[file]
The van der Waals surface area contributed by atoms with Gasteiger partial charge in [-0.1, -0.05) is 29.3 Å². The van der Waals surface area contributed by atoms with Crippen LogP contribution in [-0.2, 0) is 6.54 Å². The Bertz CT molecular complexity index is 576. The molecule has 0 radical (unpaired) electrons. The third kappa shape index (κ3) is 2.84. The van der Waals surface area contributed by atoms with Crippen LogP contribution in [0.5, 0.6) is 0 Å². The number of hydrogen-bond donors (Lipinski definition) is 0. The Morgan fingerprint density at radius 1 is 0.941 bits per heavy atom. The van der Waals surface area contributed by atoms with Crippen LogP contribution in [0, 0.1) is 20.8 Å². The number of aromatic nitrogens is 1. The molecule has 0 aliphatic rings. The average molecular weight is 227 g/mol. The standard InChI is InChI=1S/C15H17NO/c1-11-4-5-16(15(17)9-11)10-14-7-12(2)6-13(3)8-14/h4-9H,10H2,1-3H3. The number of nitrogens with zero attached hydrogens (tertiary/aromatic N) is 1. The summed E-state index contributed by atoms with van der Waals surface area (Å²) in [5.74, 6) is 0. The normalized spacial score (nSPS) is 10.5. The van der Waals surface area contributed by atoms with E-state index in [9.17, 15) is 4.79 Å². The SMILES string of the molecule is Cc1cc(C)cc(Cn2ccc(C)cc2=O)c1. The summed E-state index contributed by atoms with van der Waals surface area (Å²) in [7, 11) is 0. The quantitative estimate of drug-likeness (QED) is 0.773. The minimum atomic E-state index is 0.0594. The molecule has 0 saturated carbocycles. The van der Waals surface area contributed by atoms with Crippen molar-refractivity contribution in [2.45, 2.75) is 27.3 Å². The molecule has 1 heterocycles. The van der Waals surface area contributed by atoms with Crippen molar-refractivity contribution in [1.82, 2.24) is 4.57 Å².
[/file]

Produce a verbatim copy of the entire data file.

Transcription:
The van der Waals surface area contributed by atoms with Gasteiger partial charge in [-0.1, -0.05) is 29.3 Å². The van der Waals surface area contributed by atoms with Crippen LogP contribution in [-0.2, 0) is 6.54 Å². The Bertz CT molecular complexity index is 576. The molecule has 0 radical (unpaired) electrons. The third kappa shape index (κ3) is 2.84. The van der Waals surface area contributed by atoms with Crippen LogP contribution in [0.5, 0.6) is 0 Å². The number of hydrogen-bond donors (Lipinski definition) is 0. The Morgan fingerprint density at radius 1 is 0.941 bits per heavy atom. The van der Waals surface area contributed by atoms with Crippen LogP contribution in [0, 0.1) is 20.8 Å². The number of aromatic nitrogens is 1. The molecule has 0 aliphatic rings. The average molecular weight is 227 g/mol. The standard InChI is InChI=1S/C15H17NO/c1-11-4-5-16(15(17)9-11)10-14-7-12(2)6-13(3)8-14/h4-9H,10H2,1-3H3. The number of nitrogens with zero attached hydrogens (tertiary/aromatic N) is 1. The summed E-state index contributed by atoms with van der Waals surface area (Å²) in [5.74, 6) is 0. The normalized spacial score (nSPS) is 10.5. The van der Waals surface area contributed by atoms with E-state index in [9.17, 15) is 4.79 Å². The SMILES string of the molecule is Cc1cc(C)cc(Cn2ccc(C)cc2=O)c1. The summed E-state index contributed by atoms with van der Waals surface area (Å²) in [7, 11) is 0. The quantitative estimate of drug-likeness (QED) is 0.773. The minimum atomic E-state index is 0.0594. The molecule has 0 saturated carbocycles. The van der Waals surface area contributed by atoms with Crippen molar-refractivity contribution in [2.45, 2.75) is 27.3 Å². The molecule has 1 heterocycles. The van der Waals surface area contributed by atoms with Crippen molar-refractivity contribution in [1.82, 2.24) is 4.57 Å².